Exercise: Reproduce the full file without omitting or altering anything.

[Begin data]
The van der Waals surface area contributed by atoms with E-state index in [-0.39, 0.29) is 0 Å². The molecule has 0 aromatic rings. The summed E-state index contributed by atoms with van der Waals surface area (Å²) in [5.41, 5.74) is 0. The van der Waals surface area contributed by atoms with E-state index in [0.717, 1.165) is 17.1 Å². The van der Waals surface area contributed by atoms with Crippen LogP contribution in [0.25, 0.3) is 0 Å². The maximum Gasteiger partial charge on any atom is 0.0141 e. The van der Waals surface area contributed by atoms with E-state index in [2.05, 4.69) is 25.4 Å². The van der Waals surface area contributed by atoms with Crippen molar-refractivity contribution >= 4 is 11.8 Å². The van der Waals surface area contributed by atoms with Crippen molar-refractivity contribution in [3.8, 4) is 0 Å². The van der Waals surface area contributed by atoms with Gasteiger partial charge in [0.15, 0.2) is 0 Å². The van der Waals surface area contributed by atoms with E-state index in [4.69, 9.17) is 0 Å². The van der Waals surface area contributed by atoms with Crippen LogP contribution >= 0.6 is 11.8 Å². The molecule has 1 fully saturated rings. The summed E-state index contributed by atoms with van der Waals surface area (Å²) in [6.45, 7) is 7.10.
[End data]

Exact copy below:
The van der Waals surface area contributed by atoms with E-state index in [-0.39, 0.29) is 0 Å². The molecule has 0 aromatic rings. The summed E-state index contributed by atoms with van der Waals surface area (Å²) in [5.41, 5.74) is 0. The van der Waals surface area contributed by atoms with E-state index in [0.717, 1.165) is 17.1 Å². The van der Waals surface area contributed by atoms with Crippen LogP contribution in [0.25, 0.3) is 0 Å². The maximum Gasteiger partial charge on any atom is 0.0141 e. The van der Waals surface area contributed by atoms with E-state index in [2.05, 4.69) is 25.4 Å². The van der Waals surface area contributed by atoms with Crippen molar-refractivity contribution >= 4 is 11.8 Å². The van der Waals surface area contributed by atoms with Crippen molar-refractivity contribution in [3.8, 4) is 0 Å². The van der Waals surface area contributed by atoms with Gasteiger partial charge in [0.15, 0.2) is 0 Å². The van der Waals surface area contributed by atoms with E-state index in [4.69, 9.17) is 0 Å². The van der Waals surface area contributed by atoms with Crippen LogP contribution >= 0.6 is 11.8 Å². The molecule has 1 fully saturated rings. The summed E-state index contributed by atoms with van der Waals surface area (Å²) in [6.45, 7) is 7.10.